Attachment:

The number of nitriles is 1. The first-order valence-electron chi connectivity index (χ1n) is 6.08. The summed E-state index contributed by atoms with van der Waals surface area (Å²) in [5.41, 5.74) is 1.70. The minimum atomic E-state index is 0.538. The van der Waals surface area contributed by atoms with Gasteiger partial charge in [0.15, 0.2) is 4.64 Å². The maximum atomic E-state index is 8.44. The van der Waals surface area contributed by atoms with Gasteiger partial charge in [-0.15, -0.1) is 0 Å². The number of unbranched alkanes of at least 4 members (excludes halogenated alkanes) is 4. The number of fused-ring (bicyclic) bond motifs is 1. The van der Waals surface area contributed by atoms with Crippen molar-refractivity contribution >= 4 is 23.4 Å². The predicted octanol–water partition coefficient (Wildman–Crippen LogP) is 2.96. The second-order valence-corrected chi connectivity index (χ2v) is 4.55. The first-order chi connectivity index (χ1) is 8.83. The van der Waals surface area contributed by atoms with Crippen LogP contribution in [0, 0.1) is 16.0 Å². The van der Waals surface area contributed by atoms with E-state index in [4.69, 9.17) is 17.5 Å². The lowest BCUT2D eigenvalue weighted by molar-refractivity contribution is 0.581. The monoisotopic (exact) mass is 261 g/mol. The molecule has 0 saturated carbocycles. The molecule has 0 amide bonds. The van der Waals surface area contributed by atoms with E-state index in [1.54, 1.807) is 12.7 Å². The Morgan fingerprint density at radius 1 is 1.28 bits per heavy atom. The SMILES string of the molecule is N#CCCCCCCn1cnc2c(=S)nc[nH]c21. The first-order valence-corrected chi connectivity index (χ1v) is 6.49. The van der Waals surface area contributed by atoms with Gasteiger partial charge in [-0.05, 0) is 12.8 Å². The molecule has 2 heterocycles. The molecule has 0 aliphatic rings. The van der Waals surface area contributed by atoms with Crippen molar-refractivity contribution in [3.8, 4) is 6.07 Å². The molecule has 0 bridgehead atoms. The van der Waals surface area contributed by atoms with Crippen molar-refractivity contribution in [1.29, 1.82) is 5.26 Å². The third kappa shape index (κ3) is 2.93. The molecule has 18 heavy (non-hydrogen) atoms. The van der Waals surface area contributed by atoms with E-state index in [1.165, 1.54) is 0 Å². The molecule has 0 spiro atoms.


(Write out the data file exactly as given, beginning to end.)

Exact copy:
The number of nitriles is 1. The first-order valence-electron chi connectivity index (χ1n) is 6.08. The summed E-state index contributed by atoms with van der Waals surface area (Å²) in [5.41, 5.74) is 1.70. The minimum atomic E-state index is 0.538. The van der Waals surface area contributed by atoms with Gasteiger partial charge in [0.15, 0.2) is 4.64 Å². The maximum atomic E-state index is 8.44. The van der Waals surface area contributed by atoms with Gasteiger partial charge in [-0.15, -0.1) is 0 Å². The number of unbranched alkanes of at least 4 members (excludes halogenated alkanes) is 4. The number of fused-ring (bicyclic) bond motifs is 1. The van der Waals surface area contributed by atoms with Crippen molar-refractivity contribution >= 4 is 23.4 Å². The predicted octanol–water partition coefficient (Wildman–Crippen LogP) is 2.96. The second-order valence-corrected chi connectivity index (χ2v) is 4.55. The first-order chi connectivity index (χ1) is 8.83. The van der Waals surface area contributed by atoms with Crippen LogP contribution in [0, 0.1) is 16.0 Å². The van der Waals surface area contributed by atoms with E-state index in [4.69, 9.17) is 17.5 Å². The lowest BCUT2D eigenvalue weighted by molar-refractivity contribution is 0.581. The monoisotopic (exact) mass is 261 g/mol. The molecule has 0 saturated carbocycles. The molecule has 0 amide bonds. The van der Waals surface area contributed by atoms with E-state index in [1.54, 1.807) is 12.7 Å². The Morgan fingerprint density at radius 1 is 1.28 bits per heavy atom. The SMILES string of the molecule is N#CCCCCCCn1cnc2c(=S)nc[nH]c21. The first-order valence-corrected chi connectivity index (χ1v) is 6.49. The van der Waals surface area contributed by atoms with Gasteiger partial charge in [-0.05, 0) is 12.8 Å². The molecule has 2 heterocycles. The molecule has 0 aliphatic rings. The van der Waals surface area contributed by atoms with Crippen molar-refractivity contribution in [3.8, 4) is 6.07 Å². The molecule has 0 bridgehead atoms. The van der Waals surface area contributed by atoms with Crippen molar-refractivity contribution in [1.29, 1.82) is 5.26 Å². The third kappa shape index (κ3) is 2.93. The molecule has 18 heavy (non-hydrogen) atoms. The van der Waals surface area contributed by atoms with E-state index in [1.165, 1.54) is 0 Å². The molecule has 0 spiro atoms.